Fitzwater, 59, referred to a problem quite apart from the cancer. She’s been diagnosed with irreversible damage to the sheathing of a nerve that controls muscles around the vocal cords. The cords on one side of the larynx get weak electrical signals and don’t respond as they should, leading to overcompensation on the other side. Fitzwater believes that her days as a professional singer — and a great one, in my estimation — are numbered.
“My whole career I’ve wondered how my voice will function now,” she said. “I started as a high soprano.”
I met her 30 years ago, as she was transitioning from an operetta ingenue soprano into the chesty alto she has cultivated since then. Without that change, she would not have become Piaf.
Colin Cabot, arts patron and Skylight managing director in the 1980s and through the mid 1990s, saw Piaf in Fitzwater. He cast her in a French revue and assigned her some Piaf songs during a summer run concurrent with 1987 Bastille Days, back when the Skylight was in the tiny Jefferson Street theatre on Cathedral Square. She was a hit. For the 1988 Bastille Days, Cabot cast Fitzwater in her first Piaf solo show. Fitzwater researched and wrote the show with some help from Cabot, who directed. James Valcq was pianist and music director.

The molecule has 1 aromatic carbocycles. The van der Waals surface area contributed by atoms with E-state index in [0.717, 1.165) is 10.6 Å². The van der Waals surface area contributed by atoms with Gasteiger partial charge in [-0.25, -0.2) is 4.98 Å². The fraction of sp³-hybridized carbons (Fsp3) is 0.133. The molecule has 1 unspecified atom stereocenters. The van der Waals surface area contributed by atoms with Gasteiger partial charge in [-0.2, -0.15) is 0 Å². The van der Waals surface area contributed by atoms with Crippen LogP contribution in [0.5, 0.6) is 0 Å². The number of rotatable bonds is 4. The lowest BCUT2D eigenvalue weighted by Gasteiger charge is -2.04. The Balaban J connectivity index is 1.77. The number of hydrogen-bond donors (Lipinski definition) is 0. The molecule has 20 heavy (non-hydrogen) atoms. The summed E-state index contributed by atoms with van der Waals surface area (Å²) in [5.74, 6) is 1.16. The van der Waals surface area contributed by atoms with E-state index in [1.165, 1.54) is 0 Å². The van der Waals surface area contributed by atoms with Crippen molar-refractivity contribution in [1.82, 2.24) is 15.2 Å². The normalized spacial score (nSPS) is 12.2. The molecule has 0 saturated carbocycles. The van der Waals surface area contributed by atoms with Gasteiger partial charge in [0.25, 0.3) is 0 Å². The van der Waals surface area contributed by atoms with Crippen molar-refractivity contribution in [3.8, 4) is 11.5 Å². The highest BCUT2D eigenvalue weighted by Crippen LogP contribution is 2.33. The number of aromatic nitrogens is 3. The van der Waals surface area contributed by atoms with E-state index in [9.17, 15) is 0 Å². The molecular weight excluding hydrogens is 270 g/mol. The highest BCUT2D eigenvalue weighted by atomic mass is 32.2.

“We still had the old rheostats to run the lights,” Fitzwater said. “Piaf sold so well that it paid for the Skylight’s first computerized light board. That board was my pride and joy.”
At least it was until next summer. She was four months pregnant with her first child when she reprised Piaf in 1989.
Since then, Fitzwater has done Piaf in various versions and in all sorts of venues, all of them intimate.
“I was concerned about that,” she said. “How would it work in a bigger house? Rick Rasmussen came up with a great set design, and with Holly’s (Blomquist’s) lights, it works like gangbusters.”
Jim Butchart, Fitzwater’s husband, is directing, and helping her to realize her idea of “starting as a small person and ending as close as possible to the audience, to end on a big note.”